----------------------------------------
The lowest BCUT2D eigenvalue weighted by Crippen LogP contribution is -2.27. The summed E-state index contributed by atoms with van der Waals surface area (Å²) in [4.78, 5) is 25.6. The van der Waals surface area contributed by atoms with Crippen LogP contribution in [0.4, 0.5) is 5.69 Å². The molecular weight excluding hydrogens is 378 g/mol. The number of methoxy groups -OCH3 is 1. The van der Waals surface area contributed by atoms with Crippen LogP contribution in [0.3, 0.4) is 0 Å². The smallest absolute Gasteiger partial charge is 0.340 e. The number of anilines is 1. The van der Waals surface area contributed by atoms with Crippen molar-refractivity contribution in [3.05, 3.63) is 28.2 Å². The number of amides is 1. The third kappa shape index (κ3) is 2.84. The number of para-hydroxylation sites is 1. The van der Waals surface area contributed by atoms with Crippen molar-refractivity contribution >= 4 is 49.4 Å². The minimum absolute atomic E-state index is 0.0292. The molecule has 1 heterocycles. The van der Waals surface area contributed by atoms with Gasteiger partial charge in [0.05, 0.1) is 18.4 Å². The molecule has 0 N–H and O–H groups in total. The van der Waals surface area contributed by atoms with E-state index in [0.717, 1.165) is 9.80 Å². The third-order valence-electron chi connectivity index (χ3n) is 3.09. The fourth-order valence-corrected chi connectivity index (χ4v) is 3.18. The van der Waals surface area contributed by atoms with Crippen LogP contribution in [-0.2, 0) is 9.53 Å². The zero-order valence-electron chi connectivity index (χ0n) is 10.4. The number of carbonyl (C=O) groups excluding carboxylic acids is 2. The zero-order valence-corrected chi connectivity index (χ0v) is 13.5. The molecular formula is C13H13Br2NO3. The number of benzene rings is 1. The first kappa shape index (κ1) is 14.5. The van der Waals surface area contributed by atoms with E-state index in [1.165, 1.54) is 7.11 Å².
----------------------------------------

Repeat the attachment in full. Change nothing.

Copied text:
The lowest BCUT2D eigenvalue weighted by Crippen LogP contribution is -2.27. The summed E-state index contributed by atoms with van der Waals surface area (Å²) in [4.78, 5) is 25.6. The van der Waals surface area contributed by atoms with Crippen LogP contribution in [0.4, 0.5) is 5.69 Å². The molecular weight excluding hydrogens is 378 g/mol. The number of methoxy groups -OCH3 is 1. The van der Waals surface area contributed by atoms with Crippen LogP contribution in [0.3, 0.4) is 0 Å². The smallest absolute Gasteiger partial charge is 0.340 e. The number of anilines is 1. The van der Waals surface area contributed by atoms with Crippen molar-refractivity contribution in [3.05, 3.63) is 28.2 Å². The number of amides is 1. The third kappa shape index (κ3) is 2.84. The number of para-hydroxylation sites is 1. The van der Waals surface area contributed by atoms with Crippen molar-refractivity contribution >= 4 is 49.4 Å². The minimum absolute atomic E-state index is 0.0292. The molecule has 1 heterocycles. The van der Waals surface area contributed by atoms with Gasteiger partial charge in [0.05, 0.1) is 18.4 Å². The molecule has 0 N–H and O–H groups in total. The van der Waals surface area contributed by atoms with E-state index in [0.717, 1.165) is 9.80 Å². The third-order valence-electron chi connectivity index (χ3n) is 3.09. The fourth-order valence-corrected chi connectivity index (χ4v) is 3.18. The van der Waals surface area contributed by atoms with Crippen LogP contribution in [-0.2, 0) is 9.53 Å². The zero-order valence-electron chi connectivity index (χ0n) is 10.4. The number of carbonyl (C=O) groups excluding carboxylic acids is 2. The zero-order valence-corrected chi connectivity index (χ0v) is 13.5. The molecular formula is C13H13Br2NO3. The number of benzene rings is 1. The first kappa shape index (κ1) is 14.5. The van der Waals surface area contributed by atoms with E-state index in [1.165, 1.54) is 7.11 Å².